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Monday, January 11, 2016

Buddy Guy: Heavy Love

BUDDY GUY: HEAVY LOVE (1998)

1) Heavy Love; 2) Midnight Train; 3) I Got A Problem; 4) I Need You Tonight; 5) Saturday Night Fish Fry; 6) Had A Bad Night; 7) Are You Lonely For Me Baby; 8) I Just Want To Make Love To You; 9) Did Somebody Make A Fool Out Of You; 10) When The Time Is Right; 11) Let Me Show You.

In the never-ending series of the clinkers and clunkers triggered by more and more demand for Buddy Guy records, Heavy Love is more of a clunker. Not because it was produced by David Z. or because it featured a duet with rising star Jonny Lang (rising at the time, perhaps, but never truly arisen) — just because it's kinda lazy, and on none of these songs do I get the feeling that Mr. Guy is giving us the best he can.

Some of the covers are downright odd. Would you think it a good idea for Buddy Guy to cover Louis Jordan? I wouldn't, but he does anyway, throwing on a five-and-a-half minute long rendi­tion of ʽSaturday Night Fish Fryʼ (without even a single guitar solo!) that has none of the jivin' excitement of the original. Maybe might have worked on a tribute album to Louis, but as an inde­pendent artistic interpretation, that's one stinky fish fry. ZZ Top's ʽI Need You Tonightʼ? The whole point of that generic blues ballad was to do it Eliminator-style. Throw away the ZZ Top­pishness, and it reverts back to a generic blues ballad. ʽI Just Want To Make Love To Youʼ, remade as a modern funk number, becomes totally lifeless. ʽAre You Lonely For Me, Baby?ʼ makes a valiant effort to keep Buddy astride that Classic Soul branch, but he never ever held a position of honor on that branch, and this performance does not change much about it.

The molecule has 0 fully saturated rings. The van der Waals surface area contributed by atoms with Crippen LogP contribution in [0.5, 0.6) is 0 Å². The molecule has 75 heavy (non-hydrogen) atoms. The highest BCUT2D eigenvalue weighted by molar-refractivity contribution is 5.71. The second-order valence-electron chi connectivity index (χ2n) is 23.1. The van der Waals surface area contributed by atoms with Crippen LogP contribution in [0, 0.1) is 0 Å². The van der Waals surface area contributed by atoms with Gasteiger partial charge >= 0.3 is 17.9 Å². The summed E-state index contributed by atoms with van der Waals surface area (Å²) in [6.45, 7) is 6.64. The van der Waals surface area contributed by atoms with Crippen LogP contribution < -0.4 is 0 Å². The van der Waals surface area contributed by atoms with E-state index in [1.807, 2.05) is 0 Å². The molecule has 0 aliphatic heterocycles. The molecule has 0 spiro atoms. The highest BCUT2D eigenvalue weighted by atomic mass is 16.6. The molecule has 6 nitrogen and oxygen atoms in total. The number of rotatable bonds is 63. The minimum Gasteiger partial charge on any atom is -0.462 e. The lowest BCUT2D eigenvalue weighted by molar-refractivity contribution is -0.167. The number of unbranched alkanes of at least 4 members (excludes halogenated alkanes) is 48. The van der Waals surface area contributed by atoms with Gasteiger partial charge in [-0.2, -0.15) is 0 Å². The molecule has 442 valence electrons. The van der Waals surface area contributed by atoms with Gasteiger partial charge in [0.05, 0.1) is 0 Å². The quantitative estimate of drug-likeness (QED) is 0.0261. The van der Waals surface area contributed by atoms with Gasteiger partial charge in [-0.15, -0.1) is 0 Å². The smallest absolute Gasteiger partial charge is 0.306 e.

Neither these nor the rest of the tracks offer us any particularly stellar guitar parts, either. The title track, the ʽMidnight Trainʼ duet with Lang, and ʽHad A Bad Nightʼ are macho blues rockers that could kick ass if kicking ass were on anybody's scheduled list, but apparently it wasn't, so they don't: Buddy's playing is consistently restrained here. He does manage to throw in a head-spin­ning vibrato or one of his trademark "going somewhere completely different, but don't worry, I'll be back in time to save this from falling apart" lead phrases from time to time, but you really have to wait for it — on the whole, he seems fairly disinterested. He is still mildly interested in writing new lyrics for old tunes and re-crediting them to himself, though: ʽLet Me Show Youʼ, from head to toe, is really Jimmy Reed's ʽHonest I Doʼ (although, to be fair, this song probably contains the album's most interesting bit of guitar, with Buddy playing slightly out of tune with the rest of the instruments and sometimes «de-tuning» his licks in mid-air).

Basically, this isn't embarrassing enough to earn a proper thumbs down, but that is simply be­cause Buddy has a certain strictly observed quality standard that safeguards him almost 100% from total cringeworthy failure (well, used to have, at least, before he went completely out of his mind and started messin' with Kid Rock). As it is, I would not recommend this one to anybody but the starkest fans, mad-crazy about every lick the man ever played.

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